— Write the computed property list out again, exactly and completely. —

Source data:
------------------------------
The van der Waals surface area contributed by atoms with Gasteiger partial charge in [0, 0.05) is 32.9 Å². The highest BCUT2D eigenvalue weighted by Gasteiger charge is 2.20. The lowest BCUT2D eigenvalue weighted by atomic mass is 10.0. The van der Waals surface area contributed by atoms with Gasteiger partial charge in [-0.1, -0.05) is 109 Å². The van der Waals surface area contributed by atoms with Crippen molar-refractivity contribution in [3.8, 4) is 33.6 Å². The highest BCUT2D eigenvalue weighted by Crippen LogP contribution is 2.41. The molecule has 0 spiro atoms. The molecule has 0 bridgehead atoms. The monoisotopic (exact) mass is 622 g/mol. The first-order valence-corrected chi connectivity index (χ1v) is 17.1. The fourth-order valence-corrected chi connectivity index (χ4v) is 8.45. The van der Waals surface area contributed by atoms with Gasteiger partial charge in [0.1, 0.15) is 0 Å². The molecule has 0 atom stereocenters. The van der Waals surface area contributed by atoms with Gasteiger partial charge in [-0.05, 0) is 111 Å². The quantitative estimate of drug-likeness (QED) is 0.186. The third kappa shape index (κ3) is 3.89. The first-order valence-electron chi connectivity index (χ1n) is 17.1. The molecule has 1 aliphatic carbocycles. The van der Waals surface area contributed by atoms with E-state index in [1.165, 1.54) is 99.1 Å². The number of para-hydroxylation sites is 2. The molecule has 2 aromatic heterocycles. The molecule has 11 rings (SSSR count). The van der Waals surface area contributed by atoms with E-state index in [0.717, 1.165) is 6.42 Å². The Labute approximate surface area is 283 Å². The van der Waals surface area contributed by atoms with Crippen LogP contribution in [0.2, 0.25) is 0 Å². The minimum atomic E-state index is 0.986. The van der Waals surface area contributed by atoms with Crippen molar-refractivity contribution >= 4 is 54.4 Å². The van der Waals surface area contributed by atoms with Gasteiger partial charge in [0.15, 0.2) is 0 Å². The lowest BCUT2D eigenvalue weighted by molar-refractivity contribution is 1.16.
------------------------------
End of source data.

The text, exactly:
The van der Waals surface area contributed by atoms with Gasteiger partial charge in [0, 0.05) is 32.9 Å². The highest BCUT2D eigenvalue weighted by Gasteiger charge is 2.20. The lowest BCUT2D eigenvalue weighted by atomic mass is 10.0. The van der Waals surface area contributed by atoms with Gasteiger partial charge in [-0.1, -0.05) is 109 Å². The van der Waals surface area contributed by atoms with Crippen molar-refractivity contribution in [3.8, 4) is 33.6 Å². The highest BCUT2D eigenvalue weighted by Crippen LogP contribution is 2.41. The molecule has 0 spiro atoms. The molecule has 0 bridgehead atoms. The monoisotopic (exact) mass is 622 g/mol. The first-order valence-corrected chi connectivity index (χ1v) is 17.1. The fourth-order valence-corrected chi connectivity index (χ4v) is 8.45. The van der Waals surface area contributed by atoms with Gasteiger partial charge in [0.1, 0.15) is 0 Å². The molecule has 0 atom stereocenters. The van der Waals surface area contributed by atoms with Gasteiger partial charge in [-0.05, 0) is 111 Å². The quantitative estimate of drug-likeness (QED) is 0.186. The third kappa shape index (κ3) is 3.89. The first-order valence-electron chi connectivity index (χ1n) is 17.1. The molecule has 1 aliphatic carbocycles. The van der Waals surface area contributed by atoms with E-state index in [1.165, 1.54) is 99.1 Å². The number of para-hydroxylation sites is 2. The molecule has 2 aromatic heterocycles. The molecule has 11 rings (SSSR count). The van der Waals surface area contributed by atoms with E-state index in [0.717, 1.165) is 6.42 Å². The Labute approximate surface area is 283 Å². The van der Waals surface area contributed by atoms with Crippen LogP contribution in [0.2, 0.25) is 0 Å². The minimum atomic E-state index is 0.986. The van der Waals surface area contributed by atoms with Crippen molar-refractivity contribution >= 4 is 54.4 Å². The van der Waals surface area contributed by atoms with Gasteiger partial charge in [0.15, 0.2) is 0 Å². The lowest BCUT2D eigenvalue weighted by molar-refractivity contribution is 1.16.